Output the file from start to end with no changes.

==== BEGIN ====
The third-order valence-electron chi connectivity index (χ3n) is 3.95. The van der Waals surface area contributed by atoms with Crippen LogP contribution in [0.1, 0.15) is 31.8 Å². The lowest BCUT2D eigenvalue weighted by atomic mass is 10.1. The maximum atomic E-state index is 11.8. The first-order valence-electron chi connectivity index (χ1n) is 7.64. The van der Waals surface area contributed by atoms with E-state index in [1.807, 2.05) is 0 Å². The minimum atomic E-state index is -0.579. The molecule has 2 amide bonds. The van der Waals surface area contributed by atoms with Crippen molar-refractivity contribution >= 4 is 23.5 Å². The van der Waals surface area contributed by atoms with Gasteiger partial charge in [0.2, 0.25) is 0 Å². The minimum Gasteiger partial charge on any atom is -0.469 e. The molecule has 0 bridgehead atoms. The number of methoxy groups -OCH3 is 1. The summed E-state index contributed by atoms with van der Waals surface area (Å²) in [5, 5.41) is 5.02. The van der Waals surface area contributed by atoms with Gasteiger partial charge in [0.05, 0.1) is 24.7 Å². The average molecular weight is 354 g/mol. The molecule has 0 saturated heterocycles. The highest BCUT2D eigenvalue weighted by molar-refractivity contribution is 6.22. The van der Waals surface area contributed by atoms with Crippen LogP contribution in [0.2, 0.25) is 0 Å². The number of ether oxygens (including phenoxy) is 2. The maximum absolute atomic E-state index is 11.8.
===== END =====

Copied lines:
The third-order valence-electron chi connectivity index (χ3n) is 3.95. The van der Waals surface area contributed by atoms with Crippen LogP contribution in [0.1, 0.15) is 31.8 Å². The lowest BCUT2D eigenvalue weighted by atomic mass is 10.1. The maximum atomic E-state index is 11.8. The first-order valence-electron chi connectivity index (χ1n) is 7.64. The van der Waals surface area contributed by atoms with E-state index in [1.807, 2.05) is 0 Å². The minimum atomic E-state index is -0.579. The molecule has 2 amide bonds. The van der Waals surface area contributed by atoms with Crippen molar-refractivity contribution >= 4 is 23.5 Å². The van der Waals surface area contributed by atoms with Gasteiger partial charge in [0.2, 0.25) is 0 Å². The minimum Gasteiger partial charge on any atom is -0.469 e. The molecule has 0 bridgehead atoms. The number of methoxy groups -OCH3 is 1. The summed E-state index contributed by atoms with van der Waals surface area (Å²) in [5, 5.41) is 5.02. The van der Waals surface area contributed by atoms with Gasteiger partial charge in [0.05, 0.1) is 24.7 Å². The average molecular weight is 354 g/mol. The molecule has 0 saturated heterocycles. The highest BCUT2D eigenvalue weighted by molar-refractivity contribution is 6.22. The van der Waals surface area contributed by atoms with Crippen LogP contribution in [0.2, 0.25) is 0 Å². The number of ether oxygens (including phenoxy) is 2. The maximum absolute atomic E-state index is 11.8.